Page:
Battle for Brexit: A Thoroughly Constitutional Issue
Megan Schaub (3L) & Joe Sellman (1L)
A Brief Brexit Background
In the United Kingdom’s 2015 election, the Conservative Party led by David Cameron won 331 out of 650 seats—a slim Parliamentary majority. This result was achieved with an even less impressive ~37% of votes. The legitimacy of this thin majority is further undermined by the fact that, according to “The Guardian,” there are currently a number of investigations being made into Conservative Members of Parliament for violating election spending rules.
Nonetheless, based on this mandate, and for various political reasons that we will not delve into here, Prime Minister Cameron initiated a non-binding referendum that took place on June 23, 2016, to ask Britons whether the UK should leave the European Union. The result: another narrow majority, with 51.9% of voters in favour of a British exit, or Brexit, and 48.1% against.
On the heels of the result, Prime Minister Cameron, who’d campaigned for the remain side, resigned. He was replaced by Theresa May, who had also campaigned to remain in the EU. She became the leader of the Conservative Party in a leadership race where all the other leadership hopefuls withdrew before it came to a vote. There was no general election. Interestingly, David Cameron had previously remarked of his predecessor, Gordon Brown, who found himself in a similar situation to Theresa May, that he didn’t “have the mandate, he wasn’t elected as Prime Minister, and he should go to the country.” Western Democracy. Funny that.
And so here the UK sits, with an “unelected” Prime Minister at the head of a party with an uncertain majority, who claims that her mandate is Brexit, of which only a bare majority are in favour, preparing to invoke Article 50 of the Lisbon Treaty, which will give them two years to negotiate the many terms of departure.
Much has been written about the analysis of the referendum vote across different geographic regions and demographics; about the promises made to the voting public; about the economic effects; the politics, the parties, and the people. However, some truly interesting points emerge when we consider the constitutional implications of triggering Article 50 and the Brexit process.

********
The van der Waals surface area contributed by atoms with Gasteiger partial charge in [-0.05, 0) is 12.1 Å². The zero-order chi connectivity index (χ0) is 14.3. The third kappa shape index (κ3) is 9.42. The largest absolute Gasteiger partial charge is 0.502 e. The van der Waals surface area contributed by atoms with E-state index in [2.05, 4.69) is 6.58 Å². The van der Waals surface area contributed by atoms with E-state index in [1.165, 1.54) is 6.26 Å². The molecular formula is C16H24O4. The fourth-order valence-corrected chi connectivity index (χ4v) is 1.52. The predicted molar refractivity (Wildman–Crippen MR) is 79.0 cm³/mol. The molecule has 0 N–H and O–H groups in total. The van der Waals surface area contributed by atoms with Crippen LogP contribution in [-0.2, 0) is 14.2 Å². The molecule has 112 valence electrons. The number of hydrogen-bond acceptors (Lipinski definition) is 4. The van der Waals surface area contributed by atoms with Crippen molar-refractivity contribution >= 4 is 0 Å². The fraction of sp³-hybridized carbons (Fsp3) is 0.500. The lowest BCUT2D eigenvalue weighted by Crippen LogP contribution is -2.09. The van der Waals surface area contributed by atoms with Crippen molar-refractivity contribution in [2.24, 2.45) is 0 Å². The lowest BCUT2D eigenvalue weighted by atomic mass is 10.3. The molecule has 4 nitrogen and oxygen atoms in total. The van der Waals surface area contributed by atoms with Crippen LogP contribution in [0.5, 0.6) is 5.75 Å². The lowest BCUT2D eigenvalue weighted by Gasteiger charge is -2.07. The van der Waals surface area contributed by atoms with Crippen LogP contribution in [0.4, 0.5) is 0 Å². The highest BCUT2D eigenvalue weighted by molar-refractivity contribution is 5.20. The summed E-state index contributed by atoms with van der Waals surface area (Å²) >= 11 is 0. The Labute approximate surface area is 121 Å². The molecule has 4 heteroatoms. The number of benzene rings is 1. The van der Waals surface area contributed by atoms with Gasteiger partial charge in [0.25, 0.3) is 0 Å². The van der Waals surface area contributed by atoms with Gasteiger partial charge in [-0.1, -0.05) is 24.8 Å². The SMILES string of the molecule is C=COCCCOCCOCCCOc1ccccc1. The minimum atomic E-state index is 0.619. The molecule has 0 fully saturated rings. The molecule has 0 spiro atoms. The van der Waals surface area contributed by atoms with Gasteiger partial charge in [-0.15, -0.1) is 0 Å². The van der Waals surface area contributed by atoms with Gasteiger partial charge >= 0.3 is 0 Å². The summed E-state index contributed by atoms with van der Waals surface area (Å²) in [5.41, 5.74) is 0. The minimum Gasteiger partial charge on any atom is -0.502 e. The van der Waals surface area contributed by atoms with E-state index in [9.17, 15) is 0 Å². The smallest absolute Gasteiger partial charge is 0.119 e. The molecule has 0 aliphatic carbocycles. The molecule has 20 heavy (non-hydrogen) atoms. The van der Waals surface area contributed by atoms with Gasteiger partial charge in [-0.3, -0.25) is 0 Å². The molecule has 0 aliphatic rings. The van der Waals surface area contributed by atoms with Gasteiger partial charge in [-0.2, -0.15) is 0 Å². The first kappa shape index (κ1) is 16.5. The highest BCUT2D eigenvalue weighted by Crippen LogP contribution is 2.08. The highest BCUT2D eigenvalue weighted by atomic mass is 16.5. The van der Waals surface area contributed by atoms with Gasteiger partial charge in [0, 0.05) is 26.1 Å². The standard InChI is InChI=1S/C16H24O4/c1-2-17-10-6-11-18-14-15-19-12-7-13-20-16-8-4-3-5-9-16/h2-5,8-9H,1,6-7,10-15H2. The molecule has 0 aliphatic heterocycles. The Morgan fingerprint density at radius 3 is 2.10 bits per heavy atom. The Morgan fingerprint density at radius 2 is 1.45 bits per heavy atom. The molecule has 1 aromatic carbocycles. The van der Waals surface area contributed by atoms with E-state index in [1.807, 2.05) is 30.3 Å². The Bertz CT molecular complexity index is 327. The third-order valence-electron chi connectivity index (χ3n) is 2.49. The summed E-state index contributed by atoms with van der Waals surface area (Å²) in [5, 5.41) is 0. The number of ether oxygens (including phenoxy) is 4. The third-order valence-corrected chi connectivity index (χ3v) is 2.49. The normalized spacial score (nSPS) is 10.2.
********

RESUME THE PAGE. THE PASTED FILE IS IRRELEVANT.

Article 50 stipulates that a state may leave the EU “in accordance with its own constitutional requirements.” Prime Minister May asserts that she has the mandate to execute Article 50 based on the result of the referendum and that her power to do this resides in the prerogative powers the Executive inherited from the Crown.
However, a case was recently brought before the High Court arguing that triggering Article 50 requires an Act of Parliament. The claimants argued that the UK entered the EU through an Act of Parliament, the European Communities Act, in 1972 and that the same should be true of the process to leave. The claimants have also argued that the 1689 Bill of Rights prohibits the use of prerogative powers where they would interfere with statutory rights, some of which are found in the European Communities Act.
Government lawyers argued that the prerogative powers to enter into treaties, and by extension to leave them, has not been limited by Parliament. They argue that had Parliament wished to so constrain the prerogative powers, particularly in relation to Brexit, they could have done so in the past, but they did not and so the power remains. The Government lawyers additionally argued that it is not as though Parliament will be completely shut out of the Brexit decision-making process as it is likely that the terms of the EU negotiations would be ratified by an Act of Parliament. However, many have remarked that there is a distinct difference between voting on whether to commence the exit process negotiations and voting to ratify a series of treaties that are the product of those negotiations.
The High Court has ruled in favour of the Claimants, finding that an Act of Parliament is required. The Prime Minister has indicated that she will appeal this case to the Supreme Court. If she wins the appeal, then she can invoke Article 50. If she loses, then she has two options, either: risk a vote on an Act of Parliament that could go either way, or not invoke Article 50. The problem, regardless of the outcome, is that the losing side is likely to claim it is a loss for democracy. Either the democratic will of the people in electing parliamentary representatives (the representatives who mostly supported the remain side) will be suppressed, or the democratic will of the people directly voting on the referendum will be suppressed.
And this does not even begin to delve into the constitutional issues surrounding Brexit in relation to the devolved administrations in Wales, Scotland, and Northern Ireland and their positions in the United Kingdom.
These constitutional challenges will be enlightening and will undoubtedly have a significant impact on the UK’s understanding of their prerogative powers and constitutional law. What is certain, regardless of the outcome, is that Brexit will have legal eagles on the edge of their seats for the foreseeable future. Sit back and enjoy the show.